Tip #2: Allow Children to Express Their Feelings When They Are Able

Children can have a wide range of reactions to the news that their parents are getting divorced. While some will immediately start crying and expressing their sadness about the split, others will not immediately be ready to discuss their feelings. Try to give children the space they need to process the complicated emotions that come with this major life change. Let them know that you are available to talk and answer questions, but do not force the conversation. When children are ready to talk, they will, as long as they feel safe to express themselves.


Naperville divorce attorneysFormer NBC news anchor Matt Lauer’s wife of 20 years has formally filed for divorce. The couple is seeking an uncontested divorce, but many factors will likely complicate and possibly draw out the split. Lauer is estimated to have made over $100 million during his tenure at NBC, and the couple has invested much of this money into extravagant real estate purchases. Not only is the couple quite wealthy, but they have also been married for two decades and have three children together.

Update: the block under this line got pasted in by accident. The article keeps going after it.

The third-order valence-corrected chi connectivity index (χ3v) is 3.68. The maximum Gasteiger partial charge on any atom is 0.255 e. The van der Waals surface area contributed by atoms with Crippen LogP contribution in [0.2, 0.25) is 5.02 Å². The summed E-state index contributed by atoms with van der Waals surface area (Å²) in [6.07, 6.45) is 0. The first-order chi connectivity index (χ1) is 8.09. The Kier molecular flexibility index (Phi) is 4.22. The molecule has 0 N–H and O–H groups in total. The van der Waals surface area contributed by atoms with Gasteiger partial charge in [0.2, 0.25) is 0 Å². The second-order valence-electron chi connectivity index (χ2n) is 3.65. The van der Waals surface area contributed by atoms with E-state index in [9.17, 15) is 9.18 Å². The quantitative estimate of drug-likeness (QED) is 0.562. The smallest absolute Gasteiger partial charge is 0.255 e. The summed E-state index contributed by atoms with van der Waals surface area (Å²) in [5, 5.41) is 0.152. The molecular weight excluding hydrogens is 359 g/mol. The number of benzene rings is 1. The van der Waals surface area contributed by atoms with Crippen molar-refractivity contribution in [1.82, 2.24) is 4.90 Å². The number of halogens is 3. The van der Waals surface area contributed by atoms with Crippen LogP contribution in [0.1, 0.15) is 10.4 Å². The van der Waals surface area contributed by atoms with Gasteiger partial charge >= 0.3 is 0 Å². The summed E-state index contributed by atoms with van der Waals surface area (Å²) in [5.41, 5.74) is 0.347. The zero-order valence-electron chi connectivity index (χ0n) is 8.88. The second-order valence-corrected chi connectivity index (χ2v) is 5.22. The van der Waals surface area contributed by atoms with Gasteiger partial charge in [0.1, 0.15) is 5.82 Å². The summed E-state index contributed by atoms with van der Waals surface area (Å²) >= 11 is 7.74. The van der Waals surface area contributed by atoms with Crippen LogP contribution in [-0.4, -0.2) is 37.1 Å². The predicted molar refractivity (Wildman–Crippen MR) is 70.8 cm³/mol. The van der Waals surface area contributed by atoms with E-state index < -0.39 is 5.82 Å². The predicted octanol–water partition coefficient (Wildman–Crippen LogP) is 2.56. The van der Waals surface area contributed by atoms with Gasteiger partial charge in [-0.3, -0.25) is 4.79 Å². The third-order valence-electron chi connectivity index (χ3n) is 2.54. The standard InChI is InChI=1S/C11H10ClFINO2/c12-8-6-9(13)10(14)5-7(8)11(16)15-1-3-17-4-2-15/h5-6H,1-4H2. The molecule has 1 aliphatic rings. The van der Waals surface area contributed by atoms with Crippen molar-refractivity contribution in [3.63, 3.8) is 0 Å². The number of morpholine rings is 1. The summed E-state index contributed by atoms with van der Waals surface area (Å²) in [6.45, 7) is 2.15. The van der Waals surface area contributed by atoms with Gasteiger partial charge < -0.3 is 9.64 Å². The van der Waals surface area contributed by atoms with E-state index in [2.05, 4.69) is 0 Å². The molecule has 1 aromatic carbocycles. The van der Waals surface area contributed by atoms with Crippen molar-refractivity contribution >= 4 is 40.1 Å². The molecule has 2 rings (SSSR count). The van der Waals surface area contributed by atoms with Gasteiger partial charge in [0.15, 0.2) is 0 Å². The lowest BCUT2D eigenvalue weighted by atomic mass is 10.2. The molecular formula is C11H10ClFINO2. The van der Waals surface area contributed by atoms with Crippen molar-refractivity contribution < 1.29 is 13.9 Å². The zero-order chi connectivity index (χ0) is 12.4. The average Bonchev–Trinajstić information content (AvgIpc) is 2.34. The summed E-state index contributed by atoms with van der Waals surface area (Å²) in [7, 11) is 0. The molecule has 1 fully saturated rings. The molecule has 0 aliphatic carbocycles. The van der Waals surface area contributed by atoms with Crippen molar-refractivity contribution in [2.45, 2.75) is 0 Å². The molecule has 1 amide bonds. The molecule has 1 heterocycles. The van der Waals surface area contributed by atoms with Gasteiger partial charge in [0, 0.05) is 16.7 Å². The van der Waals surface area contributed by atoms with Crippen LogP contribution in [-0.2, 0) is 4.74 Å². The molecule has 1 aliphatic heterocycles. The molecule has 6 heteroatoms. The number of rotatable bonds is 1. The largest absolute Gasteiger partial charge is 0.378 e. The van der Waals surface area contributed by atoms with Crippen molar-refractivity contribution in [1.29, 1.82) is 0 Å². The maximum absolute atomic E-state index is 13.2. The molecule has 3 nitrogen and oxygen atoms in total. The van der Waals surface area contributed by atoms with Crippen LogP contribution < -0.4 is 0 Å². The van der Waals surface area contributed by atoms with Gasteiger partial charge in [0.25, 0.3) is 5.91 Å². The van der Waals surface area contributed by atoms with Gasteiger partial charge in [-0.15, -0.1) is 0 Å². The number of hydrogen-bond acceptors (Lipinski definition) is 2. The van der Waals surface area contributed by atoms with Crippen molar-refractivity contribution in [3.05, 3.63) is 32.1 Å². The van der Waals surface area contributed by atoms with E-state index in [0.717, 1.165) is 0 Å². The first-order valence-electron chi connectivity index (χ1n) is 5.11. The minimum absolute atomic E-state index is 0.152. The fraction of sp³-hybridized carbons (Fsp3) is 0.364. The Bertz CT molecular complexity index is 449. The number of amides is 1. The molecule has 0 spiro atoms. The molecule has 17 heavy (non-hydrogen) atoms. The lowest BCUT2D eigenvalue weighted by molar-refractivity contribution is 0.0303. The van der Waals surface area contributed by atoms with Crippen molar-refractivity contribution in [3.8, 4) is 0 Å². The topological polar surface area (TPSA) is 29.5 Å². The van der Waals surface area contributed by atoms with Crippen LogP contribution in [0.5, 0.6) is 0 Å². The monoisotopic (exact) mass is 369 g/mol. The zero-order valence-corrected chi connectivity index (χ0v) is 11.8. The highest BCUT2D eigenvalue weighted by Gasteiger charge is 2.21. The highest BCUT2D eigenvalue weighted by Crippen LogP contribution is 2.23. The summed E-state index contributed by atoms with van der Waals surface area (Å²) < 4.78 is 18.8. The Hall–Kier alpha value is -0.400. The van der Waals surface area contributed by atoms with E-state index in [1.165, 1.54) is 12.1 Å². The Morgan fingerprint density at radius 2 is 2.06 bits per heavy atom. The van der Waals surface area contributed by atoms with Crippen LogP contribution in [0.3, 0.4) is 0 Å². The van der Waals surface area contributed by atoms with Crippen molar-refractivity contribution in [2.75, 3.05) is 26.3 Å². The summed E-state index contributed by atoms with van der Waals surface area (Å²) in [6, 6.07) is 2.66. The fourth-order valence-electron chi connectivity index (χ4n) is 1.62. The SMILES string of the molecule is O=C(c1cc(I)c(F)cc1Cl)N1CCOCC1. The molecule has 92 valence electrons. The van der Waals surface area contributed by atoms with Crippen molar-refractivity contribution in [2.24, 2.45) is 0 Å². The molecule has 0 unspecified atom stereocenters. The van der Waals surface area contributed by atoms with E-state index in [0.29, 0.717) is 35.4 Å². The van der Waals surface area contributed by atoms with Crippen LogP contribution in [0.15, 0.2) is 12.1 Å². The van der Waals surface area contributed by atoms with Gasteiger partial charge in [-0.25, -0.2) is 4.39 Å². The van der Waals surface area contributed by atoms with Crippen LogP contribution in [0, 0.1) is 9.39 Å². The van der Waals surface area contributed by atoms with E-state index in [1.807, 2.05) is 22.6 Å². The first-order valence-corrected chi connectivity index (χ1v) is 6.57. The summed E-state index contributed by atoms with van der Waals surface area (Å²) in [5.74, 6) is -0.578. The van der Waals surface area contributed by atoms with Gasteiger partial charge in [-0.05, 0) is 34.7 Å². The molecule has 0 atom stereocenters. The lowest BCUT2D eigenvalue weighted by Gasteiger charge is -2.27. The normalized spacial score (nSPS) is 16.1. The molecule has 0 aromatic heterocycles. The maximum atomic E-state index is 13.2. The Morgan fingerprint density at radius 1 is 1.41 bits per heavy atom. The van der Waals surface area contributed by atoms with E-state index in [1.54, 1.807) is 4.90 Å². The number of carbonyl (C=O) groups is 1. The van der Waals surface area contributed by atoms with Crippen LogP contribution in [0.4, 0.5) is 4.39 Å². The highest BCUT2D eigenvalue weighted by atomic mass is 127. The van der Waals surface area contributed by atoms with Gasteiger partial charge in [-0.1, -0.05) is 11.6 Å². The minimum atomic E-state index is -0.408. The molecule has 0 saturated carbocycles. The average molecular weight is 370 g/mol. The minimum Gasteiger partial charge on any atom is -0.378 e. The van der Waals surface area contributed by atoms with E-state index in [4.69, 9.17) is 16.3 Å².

Couples who divorce after a long marriage often experience a much different dissolution process than couples who have had short marriages. If you are considering ending your long-term marriage, there are several considerations you should keep in mind.

You or Your Spouse May Be Eligible for Spousal Support

Spousal support, also referred to as spousal maintenance or alimony, is not awarded in every divorce case. Illinois family courts consider many factors when determining whether or not spousal support is appropriate. These factors include but are not limited to:


Naperville divorce attorneysMany women, and some men, change their last name to their new spouse’s last name when they get married. This is a meaningful tradition for many. Unfortunately, it is currently much easier for people to change their name when they get married than when they get divorced. An archaic rule in Illinois law makes the current process for changing your last name much more difficult than it needs to be. Illinois Senator Cristina Castro hopes to change this.

Current Law Regarding Name Changes

For many people, changing your last name to that of your spouse is an important part of getting married. Currently, the process for a name change in Illinois is much easier if you have a marriage certificate. However, the process for changing your name after divorce is much more involved. In Illinois, there is currently a requirement that anyone seeking a name change to must publish a notice of that change in a newspaper. However, this requirement is lifted for individuals who can show a court-issued marriage certificate. While this works well for those getting married, what about people getting divorced?